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It’s Not the Heat, It’s the Humidity! by Helen Chappell

The other day, the heat index was 115 in the Y parking lot, according to my weather app. Walking out of the nicely air-conditioned gym into the summer heat was like being slapped in the face with the open door of a blast furnace. The A/C in the car didn’t even start to cool until I pulled into my own driveway, which I am sure you, dear reader, have also experienced. I staggered dramatically through the heat into the house. Eastern Shore humidity is possibly the worst humidity in the world. It’s like breathing raspberry Jell-O. Collapsing in the air-conditioned house felt like safety. Which leads me to ask: how did we survive without air-conditioning? While I don’t view my childhood through a nostalgic veil of Disney, I don’t recall collapsing from the heat. Do kids just not feel extremes of weather like adults? I can remember my parents and my aunts and uncles collapsed on the screened porch facing the water, too hot to move. Just sitting in these uncomfortable canvas folding chairs hoping for a breath of a breeze com-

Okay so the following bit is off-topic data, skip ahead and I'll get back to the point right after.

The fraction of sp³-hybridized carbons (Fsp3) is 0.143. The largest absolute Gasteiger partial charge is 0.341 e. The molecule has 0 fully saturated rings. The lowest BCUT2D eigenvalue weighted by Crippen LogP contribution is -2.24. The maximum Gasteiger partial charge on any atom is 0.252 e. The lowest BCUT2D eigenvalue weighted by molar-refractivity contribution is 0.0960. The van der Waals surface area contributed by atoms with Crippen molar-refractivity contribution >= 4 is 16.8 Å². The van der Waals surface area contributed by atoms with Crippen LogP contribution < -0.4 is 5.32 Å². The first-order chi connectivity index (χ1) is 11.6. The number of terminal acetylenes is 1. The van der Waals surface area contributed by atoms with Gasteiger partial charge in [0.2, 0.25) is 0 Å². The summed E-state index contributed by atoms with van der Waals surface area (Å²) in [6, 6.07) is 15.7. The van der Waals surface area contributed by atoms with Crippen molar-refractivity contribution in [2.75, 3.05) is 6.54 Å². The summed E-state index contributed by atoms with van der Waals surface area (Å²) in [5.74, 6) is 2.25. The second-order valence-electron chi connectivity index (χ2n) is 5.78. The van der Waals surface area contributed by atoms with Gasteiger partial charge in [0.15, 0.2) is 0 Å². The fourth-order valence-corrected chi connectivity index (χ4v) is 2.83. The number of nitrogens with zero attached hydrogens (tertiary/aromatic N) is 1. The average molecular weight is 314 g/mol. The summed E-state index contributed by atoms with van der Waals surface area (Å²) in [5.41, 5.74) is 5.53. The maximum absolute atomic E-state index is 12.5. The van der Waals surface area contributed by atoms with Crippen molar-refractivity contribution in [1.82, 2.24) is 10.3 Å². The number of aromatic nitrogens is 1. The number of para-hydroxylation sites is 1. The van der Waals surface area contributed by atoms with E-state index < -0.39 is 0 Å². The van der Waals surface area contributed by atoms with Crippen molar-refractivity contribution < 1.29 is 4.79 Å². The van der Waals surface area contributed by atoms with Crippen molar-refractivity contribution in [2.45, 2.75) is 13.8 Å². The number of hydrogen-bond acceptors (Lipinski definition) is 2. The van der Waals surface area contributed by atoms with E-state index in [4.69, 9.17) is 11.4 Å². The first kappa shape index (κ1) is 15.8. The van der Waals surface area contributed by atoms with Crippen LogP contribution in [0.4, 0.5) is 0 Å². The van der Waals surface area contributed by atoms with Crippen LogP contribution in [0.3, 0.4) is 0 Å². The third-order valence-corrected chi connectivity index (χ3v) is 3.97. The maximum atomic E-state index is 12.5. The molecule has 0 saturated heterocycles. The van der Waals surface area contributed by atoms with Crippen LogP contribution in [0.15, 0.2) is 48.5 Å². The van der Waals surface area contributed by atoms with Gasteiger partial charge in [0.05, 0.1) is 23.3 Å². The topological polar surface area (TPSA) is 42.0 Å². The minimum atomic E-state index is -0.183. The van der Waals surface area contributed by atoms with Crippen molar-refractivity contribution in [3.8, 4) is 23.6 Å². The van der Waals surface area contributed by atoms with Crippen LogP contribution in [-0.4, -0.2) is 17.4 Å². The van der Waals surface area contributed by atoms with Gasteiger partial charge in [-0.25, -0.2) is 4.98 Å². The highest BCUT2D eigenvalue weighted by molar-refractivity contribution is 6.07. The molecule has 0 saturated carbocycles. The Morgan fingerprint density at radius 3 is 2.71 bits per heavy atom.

ing off the creek. Meanwhile, my brother, my cousins and I pranced around outside, oblivious to everything but the cloud of mosquitos that rose from the marsh at dusk. I can remember my mother, crumpled from one of her endless rounds of housecleaning, sitting in her favorite chair in the living room, too hot to move, smoking a Salem and drinking a glass of iced tea. Her feet were propped up on the f loor fan in front of her. People of a certain age will remember f loor fans. They were

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Tidewater Times September 2019  

Tidewater Times September 2019

Tidewater Times September 2019  

Tidewater Times September 2019